Feeding the entire planet jerky for a year would require 15 times the current number of live cows on Earth. This is partly because jerky is a very dense preparation of beef. Theoretically, you could survive for a long period of time with dried meat alone. Yes, beer can (in reasonable quantities) hydrate you almost as quickly as water.
In addition, the beer brewing process makes the water safe to drink. When the Pilgrims arrived in the United States, they built a brewery before building a church. They may or may not have eaten jerky. Now, the simple answer is that yes, you can survive only on beef or any other meat.
There is plenty of evidence that Inuit traditionally spent most of the year surviving on whale meat and some fish with virtually no trace of plants on their plates. As a nutritionist, I wouldn't call jerky a healthy food. This is due to its high sodium content and its classification as processed red meat. However, if jerky is on your personal list of foods you can't live without, consider it an occasional treat.
When you eat it, balance its high sodium content with a large amount of plant-based whole foods that are naturally low in sodium; and consider chopping mushrooms or other plant varieties more often. Eating too much jerky can cause a number of side effects, including rapid weight gain and an increased risk of heart disease. Nutritional information for jerky may vary by brand, but according to the U.S. Department of Agriculture (USDA) database, a 1-ounce serving provides 116 calories, 9 grams of protein, 7 grams of fat and 3 grams of carbohydrates.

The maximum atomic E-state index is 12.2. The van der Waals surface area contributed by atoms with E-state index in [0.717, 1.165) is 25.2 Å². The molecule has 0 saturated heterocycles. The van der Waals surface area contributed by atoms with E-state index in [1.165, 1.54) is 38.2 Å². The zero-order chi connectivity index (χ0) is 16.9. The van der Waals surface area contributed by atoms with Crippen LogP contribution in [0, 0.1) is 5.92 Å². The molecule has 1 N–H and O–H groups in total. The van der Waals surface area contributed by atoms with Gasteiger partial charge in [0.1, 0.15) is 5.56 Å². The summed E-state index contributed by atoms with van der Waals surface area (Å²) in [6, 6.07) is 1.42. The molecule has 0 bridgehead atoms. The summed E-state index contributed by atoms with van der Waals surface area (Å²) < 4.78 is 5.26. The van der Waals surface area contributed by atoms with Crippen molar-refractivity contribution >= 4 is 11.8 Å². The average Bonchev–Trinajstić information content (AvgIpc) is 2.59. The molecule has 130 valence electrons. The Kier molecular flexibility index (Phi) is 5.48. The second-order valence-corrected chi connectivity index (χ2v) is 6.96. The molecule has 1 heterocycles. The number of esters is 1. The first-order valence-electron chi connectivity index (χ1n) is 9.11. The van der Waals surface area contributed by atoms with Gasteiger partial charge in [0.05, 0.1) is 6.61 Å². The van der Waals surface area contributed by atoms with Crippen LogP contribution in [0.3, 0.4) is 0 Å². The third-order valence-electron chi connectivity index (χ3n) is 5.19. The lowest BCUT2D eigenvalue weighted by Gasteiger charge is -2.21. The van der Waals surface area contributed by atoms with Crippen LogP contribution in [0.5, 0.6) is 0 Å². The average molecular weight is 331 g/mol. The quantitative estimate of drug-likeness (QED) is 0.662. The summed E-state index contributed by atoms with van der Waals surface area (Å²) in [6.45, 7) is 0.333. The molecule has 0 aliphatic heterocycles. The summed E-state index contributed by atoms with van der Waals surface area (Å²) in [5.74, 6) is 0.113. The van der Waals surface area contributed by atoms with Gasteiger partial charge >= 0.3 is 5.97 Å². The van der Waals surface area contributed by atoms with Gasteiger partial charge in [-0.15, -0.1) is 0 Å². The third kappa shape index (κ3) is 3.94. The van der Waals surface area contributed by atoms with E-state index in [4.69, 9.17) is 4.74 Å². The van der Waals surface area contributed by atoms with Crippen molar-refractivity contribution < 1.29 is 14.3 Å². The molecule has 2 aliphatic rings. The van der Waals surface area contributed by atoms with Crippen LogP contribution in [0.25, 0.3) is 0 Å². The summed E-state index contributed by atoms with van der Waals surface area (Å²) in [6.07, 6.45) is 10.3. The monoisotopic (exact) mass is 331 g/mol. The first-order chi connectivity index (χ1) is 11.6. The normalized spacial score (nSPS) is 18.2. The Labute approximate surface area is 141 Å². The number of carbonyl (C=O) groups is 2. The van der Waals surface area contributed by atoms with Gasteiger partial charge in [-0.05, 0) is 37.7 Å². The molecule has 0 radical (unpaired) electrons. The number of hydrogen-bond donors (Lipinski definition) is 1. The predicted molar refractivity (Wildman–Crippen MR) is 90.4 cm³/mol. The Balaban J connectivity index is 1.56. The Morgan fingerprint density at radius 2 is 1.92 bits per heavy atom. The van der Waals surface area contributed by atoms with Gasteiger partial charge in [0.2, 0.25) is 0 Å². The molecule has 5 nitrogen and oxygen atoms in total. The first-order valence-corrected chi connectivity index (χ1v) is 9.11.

These key minerals, as well as the fact that it is a practical and non-perishable source of protein, are some of the benefits of jerky. When evaluating any packaged food, including jerky, the first and most important thing to consider is the list of ingredients. According to the USDA's FoodData Central, you'll get 1,785 milligrams of sodium from an ounce of jerky. Choosing jerky instead of vegetables or fruits, for example, means you're losing vitamin C, vitamin A, and dietary fiber.
If you eat too much jerky, you're probably not getting enough other foods with the nutrients your body needs to function properly. You need to consume about 3,500 extra calories to gain a pound of fat, so it will take about 30 ounces of jerky to gain a pound, as long as you don't reduce the calories in the jerky you eat or decrease the calories in your other foods and you don't increase the amount of physical activity in which you participate. This means that you could have an increase in blood pressure from eating too much jerky because of all the sodium you'll consume. According to USDA's FoodData Central, one ounce of jerky contains 3.12 grams of carbohydrates, of which 2.55 grams are sugars and 0.5 grams consist of dietary fiber.
Getting protein from jerky instead of sources like canned tuna or smoked salmon means you miss out on the opportunity to consume long-chain omega-3 fatty acids. Eating too much jerky could result in excessive sodium consumption and this could cause the health problems mentioned above. However, it also contains some unhealthy nutrients, and too much dried meat in the diet can be harmful to health in a variety of ways.